Photo c/o Bill Tourtelot
Beloved St. Petersburg family-owned restaurant Kissin’ Cuzzins is on the market for nearly $2.5 million.
Beloved family-owned restaurant Kissin’ Cuzzins is on the market for nearly $2.5 million. But the current owner and listing agent say fans of the place shouldn’t be too worried about losing the historic eatery.
The diner-style restaurant at 951 34th St. N in St. Petersburg
was listed through Coldwell Banker Realty earlier this week. Kissin’ Cuzzins was built and held its grand opening in 1961—it’s been owned and operated by the Rice family ever since.
According to the listing, current owner Gerry Rice is set to retire after having worked at his family’s business for the last 50 years.
“It’s just time for me to let her go,” Rice, 62, told Creative Loafing Tampa Bay. “I’ve worked there since I was 12 years old. It’s been a great life, a good thing, but I’m ready.”
Listing agent Bill Tourtelot said the restaurant has only been listed online for a few days, but he’s already fielding a bunch of calls from potential buyers and from locals who are worried about losing a longtime favorite breakfast spot.
“We’re very confident it’s going to sell to a buyer who’s going to keep it just the way it is,” Tourtelot said. “Customers likely don’t need to worry. We are most likely going to be selling it (the way it is).”
Kissin’ Cuzzins is known to generations of St. Pete locals as a go-to spot for breakfast and lunch serving classic, homestyle dishes and twists on diner favorites, including stacks of thick and fluffy pancakes (get the chocolate chip or sweet potato), egg benedicts and perfectly crispy and greasy hash browns.
And yes, all the recipes go to the future new owner, including the special blend for the fan-favorite pancakes.
“They get all the secrets,” Rice said.
St. Petersburg diner Kissin’ Cuzzins known—and loved—for a midcentury family diner style it’s kept for decades.
The restaurant is also known—and loved—for a midcentury family diner style it’s kept for decades. Anyone who’s waited for a table in the lobby will instantly recognize the two bronze lions guarding each half of the restaurant, the vintage Hobart coffee grinder installed by Rice’s father, and the framed art of two cherub-esque “kissing cousins” children behind the counter.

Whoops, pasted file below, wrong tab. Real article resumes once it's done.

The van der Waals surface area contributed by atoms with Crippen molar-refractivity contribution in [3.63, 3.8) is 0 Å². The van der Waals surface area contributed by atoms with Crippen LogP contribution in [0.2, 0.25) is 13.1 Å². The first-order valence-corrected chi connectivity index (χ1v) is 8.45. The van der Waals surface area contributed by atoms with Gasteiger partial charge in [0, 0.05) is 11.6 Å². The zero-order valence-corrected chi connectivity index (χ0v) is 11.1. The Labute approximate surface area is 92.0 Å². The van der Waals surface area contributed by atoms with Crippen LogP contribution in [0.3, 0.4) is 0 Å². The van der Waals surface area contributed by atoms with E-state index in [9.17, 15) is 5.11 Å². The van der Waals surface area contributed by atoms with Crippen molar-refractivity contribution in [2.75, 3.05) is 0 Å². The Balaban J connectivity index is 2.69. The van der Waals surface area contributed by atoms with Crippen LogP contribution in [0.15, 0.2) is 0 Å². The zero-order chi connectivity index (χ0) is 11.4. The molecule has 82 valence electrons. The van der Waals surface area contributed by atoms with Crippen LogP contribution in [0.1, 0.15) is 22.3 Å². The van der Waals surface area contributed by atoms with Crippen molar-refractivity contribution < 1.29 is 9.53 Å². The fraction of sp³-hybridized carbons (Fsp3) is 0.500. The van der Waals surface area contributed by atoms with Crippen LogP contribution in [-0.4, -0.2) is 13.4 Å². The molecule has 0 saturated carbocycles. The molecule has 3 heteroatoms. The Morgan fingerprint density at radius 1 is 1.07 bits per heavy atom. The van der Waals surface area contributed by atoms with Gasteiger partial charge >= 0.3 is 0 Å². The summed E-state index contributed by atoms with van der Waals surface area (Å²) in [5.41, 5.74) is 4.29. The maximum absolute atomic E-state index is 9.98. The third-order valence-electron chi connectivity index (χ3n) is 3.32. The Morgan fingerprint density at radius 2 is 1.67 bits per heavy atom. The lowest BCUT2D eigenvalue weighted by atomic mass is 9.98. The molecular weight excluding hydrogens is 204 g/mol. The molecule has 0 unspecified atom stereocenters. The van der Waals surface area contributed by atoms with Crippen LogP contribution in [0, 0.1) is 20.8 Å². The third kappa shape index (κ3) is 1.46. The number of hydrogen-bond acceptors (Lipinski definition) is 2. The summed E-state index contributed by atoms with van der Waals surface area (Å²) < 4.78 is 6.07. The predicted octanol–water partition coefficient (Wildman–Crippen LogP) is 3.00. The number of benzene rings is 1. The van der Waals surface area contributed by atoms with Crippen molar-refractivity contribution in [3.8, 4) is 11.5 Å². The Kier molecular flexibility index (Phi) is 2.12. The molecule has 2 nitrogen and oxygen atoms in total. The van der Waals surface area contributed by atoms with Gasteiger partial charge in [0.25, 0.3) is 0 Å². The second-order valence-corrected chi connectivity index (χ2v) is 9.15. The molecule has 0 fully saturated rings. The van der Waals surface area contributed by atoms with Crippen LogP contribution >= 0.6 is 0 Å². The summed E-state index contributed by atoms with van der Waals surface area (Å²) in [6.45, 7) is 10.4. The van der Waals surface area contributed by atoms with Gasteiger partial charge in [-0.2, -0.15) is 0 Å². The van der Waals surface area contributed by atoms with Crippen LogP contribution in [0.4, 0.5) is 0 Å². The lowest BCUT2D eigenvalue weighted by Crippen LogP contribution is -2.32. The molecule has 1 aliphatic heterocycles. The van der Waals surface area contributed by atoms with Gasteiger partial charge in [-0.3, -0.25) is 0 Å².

“I don’t change much,” said Rice, who still has his first car, the house he grew up in, and his first job at the restaurant. “If it works and looks OK, it’s staying that way.”
Rice said some of his fondest memories over the decades have been seeing longtime patrons and “all the people you’ve grown up with.”
“They’re always very appreciative of (me) still being there,” he said.
The restaurant has had varied hours of operation over the decades, but current hours are for breakfast and lunch only, with the place closing at 2 p.m. The listing emphasizes the profitable potential of increasing the hours through dinner.
Kissin’ Cuzzins also has a full liquor bar—a surprising bonus for a historic breakfast joint. Tourtelot said the buyer also gets the special food service liquor license, which covers a restaurant with at least 2,500 square feet and space to serve 150 people at one time, for on-premise consumption only.
Though it has a decent-sized parking lot (by St. Pete standards), it’s not uncommon to see a line of hungry patrons snaking outside the door of Kissin’ Cuzzins. That’s especially true on the weekends and during the post-church Sunday crowds.
Like so many other St. Pete natives, Tourtelot, 72, also has a personal connection to Kissin’ Cuzzins. He’s been eating there since it opened in 1961, even a little before the Rice family bought the property, which used to be a Perkins.
“Without a doubt the best breakfast place and comfort food place anywhere in St. Petersburg,” he said. “Unlike most family restaurants that are struggling…he’s booming. They don’t change the menu; people just love it.”